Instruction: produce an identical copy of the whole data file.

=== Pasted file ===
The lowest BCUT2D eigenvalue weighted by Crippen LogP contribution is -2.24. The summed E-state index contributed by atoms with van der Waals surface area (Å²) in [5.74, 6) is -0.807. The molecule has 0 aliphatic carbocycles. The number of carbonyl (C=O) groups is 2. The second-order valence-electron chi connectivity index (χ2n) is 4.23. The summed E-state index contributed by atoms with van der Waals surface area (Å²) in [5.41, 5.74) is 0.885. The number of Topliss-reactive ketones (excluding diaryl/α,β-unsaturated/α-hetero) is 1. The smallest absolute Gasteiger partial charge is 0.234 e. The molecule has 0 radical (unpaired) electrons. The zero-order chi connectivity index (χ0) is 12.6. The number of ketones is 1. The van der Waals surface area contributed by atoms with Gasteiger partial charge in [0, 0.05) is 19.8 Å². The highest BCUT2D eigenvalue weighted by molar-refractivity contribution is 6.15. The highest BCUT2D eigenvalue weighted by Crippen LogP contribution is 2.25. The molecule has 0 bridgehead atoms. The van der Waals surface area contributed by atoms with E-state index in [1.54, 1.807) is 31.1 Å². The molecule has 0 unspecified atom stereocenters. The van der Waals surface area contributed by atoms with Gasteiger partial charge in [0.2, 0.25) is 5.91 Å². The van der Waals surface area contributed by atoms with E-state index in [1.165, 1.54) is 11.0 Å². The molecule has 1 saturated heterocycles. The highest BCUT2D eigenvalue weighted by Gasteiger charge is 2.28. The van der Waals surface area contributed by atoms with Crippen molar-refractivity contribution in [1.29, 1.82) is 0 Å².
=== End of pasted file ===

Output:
The lowest BCUT2D eigenvalue weighted by Crippen LogP contribution is -2.24. The summed E-state index contributed by atoms with van der Waals surface area (Å²) in [5.74, 6) is -0.807. The molecule has 0 aliphatic carbocycles. The number of carbonyl (C=O) groups is 2. The second-order valence-electron chi connectivity index (χ2n) is 4.23. The summed E-state index contributed by atoms with van der Waals surface area (Å²) in [5.41, 5.74) is 0.885. The number of Topliss-reactive ketones (excluding diaryl/α,β-unsaturated/α-hetero) is 1. The smallest absolute Gasteiger partial charge is 0.234 e. The molecule has 0 radical (unpaired) electrons. The zero-order chi connectivity index (χ0) is 12.6. The number of ketones is 1. The van der Waals surface area contributed by atoms with Gasteiger partial charge in [0, 0.05) is 19.8 Å². The highest BCUT2D eigenvalue weighted by molar-refractivity contribution is 6.15. The highest BCUT2D eigenvalue weighted by Crippen LogP contribution is 2.25. The molecule has 0 bridgehead atoms. The van der Waals surface area contributed by atoms with E-state index in [1.54, 1.807) is 31.1 Å². The molecule has 0 unspecified atom stereocenters. The van der Waals surface area contributed by atoms with Gasteiger partial charge in [0.2, 0.25) is 5.91 Å². The van der Waals surface area contributed by atoms with E-state index in [1.165, 1.54) is 11.0 Å². The molecule has 1 saturated heterocycles. The highest BCUT2D eigenvalue weighted by Gasteiger charge is 2.28. The van der Waals surface area contributed by atoms with Crippen molar-refractivity contribution in [1.29, 1.82) is 0 Å².